Orcmid's Lair (Dennis Hamilton)

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Welcome to Orcmid's Lair, the playground for family connections, pastimes, and scholarly vocation -- the collected professional and recreational work of Dennis E. Hamilton
Updated: 11 years 8 weeks ago

Slipping Into the Water

October 28, 2006 - 12:51pm
This is the final official post that will be made to the Orcmid’s Lair blog at location http://nfocentrale.net/orcmid/blog.The site feed will also be interrupted.From now on, all posts will appear at the official Orcmid’s Lair URL, http://orcmid.com/blog.  The official site feed is also the one that is assured to always work.You will know that you are at the old blog location if you see no post more recent than this one, neither on the web page or in the site feed.PS: Sometime in the next few weeks, the old URLs will be moved atop the new, official ones and either set of URLs will work just fine.  For a while.  But the official ones will always work.  You shouldn’t be using the old ones.  Really.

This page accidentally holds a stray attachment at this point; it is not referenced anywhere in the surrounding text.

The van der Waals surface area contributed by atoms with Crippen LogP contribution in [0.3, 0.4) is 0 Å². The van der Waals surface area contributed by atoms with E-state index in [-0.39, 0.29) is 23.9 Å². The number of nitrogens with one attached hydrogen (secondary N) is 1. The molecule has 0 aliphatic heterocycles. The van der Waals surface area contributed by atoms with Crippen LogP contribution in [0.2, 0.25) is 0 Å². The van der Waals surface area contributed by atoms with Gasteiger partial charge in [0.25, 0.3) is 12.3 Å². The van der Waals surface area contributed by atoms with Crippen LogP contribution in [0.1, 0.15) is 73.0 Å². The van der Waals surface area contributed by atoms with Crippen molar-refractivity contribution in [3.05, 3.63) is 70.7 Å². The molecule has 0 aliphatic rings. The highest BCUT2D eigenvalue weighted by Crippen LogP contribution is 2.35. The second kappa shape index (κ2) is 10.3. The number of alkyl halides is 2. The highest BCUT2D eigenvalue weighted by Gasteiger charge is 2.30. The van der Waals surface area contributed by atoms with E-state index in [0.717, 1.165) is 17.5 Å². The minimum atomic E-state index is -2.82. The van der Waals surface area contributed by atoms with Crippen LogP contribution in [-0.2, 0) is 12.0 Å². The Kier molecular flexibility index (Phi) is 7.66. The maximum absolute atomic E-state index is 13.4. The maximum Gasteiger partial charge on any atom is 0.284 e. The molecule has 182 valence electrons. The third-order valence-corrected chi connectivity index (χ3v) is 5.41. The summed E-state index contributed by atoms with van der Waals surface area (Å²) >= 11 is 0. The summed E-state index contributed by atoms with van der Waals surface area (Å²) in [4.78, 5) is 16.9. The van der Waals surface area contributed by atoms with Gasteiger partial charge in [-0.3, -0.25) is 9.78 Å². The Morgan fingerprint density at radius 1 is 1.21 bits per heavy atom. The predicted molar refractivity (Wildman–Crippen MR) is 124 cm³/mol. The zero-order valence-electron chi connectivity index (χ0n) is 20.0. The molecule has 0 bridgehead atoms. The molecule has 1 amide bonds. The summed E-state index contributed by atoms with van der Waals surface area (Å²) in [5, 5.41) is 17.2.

Categories: Attendees

Orcmid's Lair Disruption

October 11, 2006 - 11:29am